By Zara Husaini
The Andy Warhol Museum has long been Pittsburgh’s most well known space for boundary-pushing, culturally relevant art. The seven-floor museum is primarily dedicated to the late Warhol’s pop art, but the staff regularly brings a diverse range of exhibitions to the museum’s top floor.
This summer, the featured show is entitled “Mixed Signals: Artists Consider Masculinity in Sports.” The exhibit is on view through August 7, so catch it this week. Curated by Christopher Bedford, it features depictions of male athletes and the cultural ideas that support the phenomena of commercial athletics.
It’s been said that masculinity is too often described in “black-and-white” terms – while the concept of femininity has been explored and debated at length, ideas of what men should and should not be often go ignored in the art world. This show provides a variety of images that shed some light on the issue of masculinity, ranging from conservative to controversial.
Written ideas are posted amongst the visual art, causing the images to take on a new meaning. One board suggests that struggle between men is the central drama of sport – the idea is evidenced by the shots of men brutally wrestling one another to the ground, which are placed beside these words. Another claims that “homosociality,” or the process of male bonding, centers around homophobia. The art isn’t just confined to the walls here (after all, this is the museum that houses a room full of “silver clouds”, which visitors are encouraged to touch.) A hanging display of football helmets serves as the centerpiece for part of the collection.
Here’s some info on some more of the artists and pieces that make up “Mixed Signals.”
Hank Willis Thomas
Thomas is a photo artist from New Jersey. He tends to focus on themes of cultural identity. Thomas incorporates the Nike symbol into his work – in one image, the logo is branded multiple times into a man’s bare chest; the message seems to be that men are expected to withstand a great deal of physical pain. Another image, entitled “Something To Stand On: The Third Leg” shows the silhouette of a man with three legs, raising a basketball high into the air. The theme is unmistakably phallic and speaks volumes about the physical expectations of masculinity.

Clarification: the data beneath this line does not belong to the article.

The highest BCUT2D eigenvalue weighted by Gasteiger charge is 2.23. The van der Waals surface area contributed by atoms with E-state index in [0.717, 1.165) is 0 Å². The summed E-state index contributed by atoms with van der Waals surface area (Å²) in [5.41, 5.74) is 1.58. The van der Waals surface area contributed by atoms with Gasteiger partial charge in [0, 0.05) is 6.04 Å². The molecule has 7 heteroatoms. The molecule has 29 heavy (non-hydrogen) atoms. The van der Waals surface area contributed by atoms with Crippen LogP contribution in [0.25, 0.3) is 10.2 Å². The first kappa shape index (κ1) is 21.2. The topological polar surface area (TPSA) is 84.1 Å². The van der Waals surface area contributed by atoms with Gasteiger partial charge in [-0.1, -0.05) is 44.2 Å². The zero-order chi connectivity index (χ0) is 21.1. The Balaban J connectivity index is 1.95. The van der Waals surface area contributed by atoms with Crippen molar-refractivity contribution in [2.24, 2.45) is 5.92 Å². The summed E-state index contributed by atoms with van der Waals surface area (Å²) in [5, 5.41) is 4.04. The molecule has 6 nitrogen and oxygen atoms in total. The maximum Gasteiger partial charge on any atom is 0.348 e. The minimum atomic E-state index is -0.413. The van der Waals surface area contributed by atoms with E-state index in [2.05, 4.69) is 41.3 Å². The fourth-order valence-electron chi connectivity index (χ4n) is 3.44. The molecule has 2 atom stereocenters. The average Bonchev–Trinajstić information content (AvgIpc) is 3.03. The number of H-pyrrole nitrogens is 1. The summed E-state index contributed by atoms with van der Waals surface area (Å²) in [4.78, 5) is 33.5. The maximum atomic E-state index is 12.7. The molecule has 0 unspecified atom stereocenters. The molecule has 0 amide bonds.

Schorr is a Queens native who chooses to focus her artwork on adolescent males and females. Schorr’s trademark is her depiction of men in moments of weakness. Rather than focus on times of glory, her art showcases “unscripted moments.” In this exhibit, she’s done a piece entitled “Cowboys (A Prayer Before Dying).” It’s a photo of a group of men hunched over, their backs turned to the camera. Though you can’t see their faces, there is something extraordinarily grim about the photo. It’s packed with the idea that men should hide their feelings at all costs.
A photographer from Ohio, Opie often does portraits of members of the LGBTQ community. Opie has taken both portraits and landscapes of high school football players around the country, an attempt to observe American identity. Opie’s contribution to the exibnit may be its most iconic shot – it features a young football player, his jersey lifted to reveal CARDIAC PADS fastened to his chest. This photograph is entitled simply “Josh.”
Mixed Signals: Artists Consider Masculinity In Sports
Through August 7
Andy Warhol Museum
117 Sandusky Street
Pittsburgh, PA 15212
Hours: Tues – Thurs 10 a.m. – 5 p.m., Fri 10 a.m. – 10 a.m., Sat – Sun 10 a.m. – 5 p.m., Mon closed
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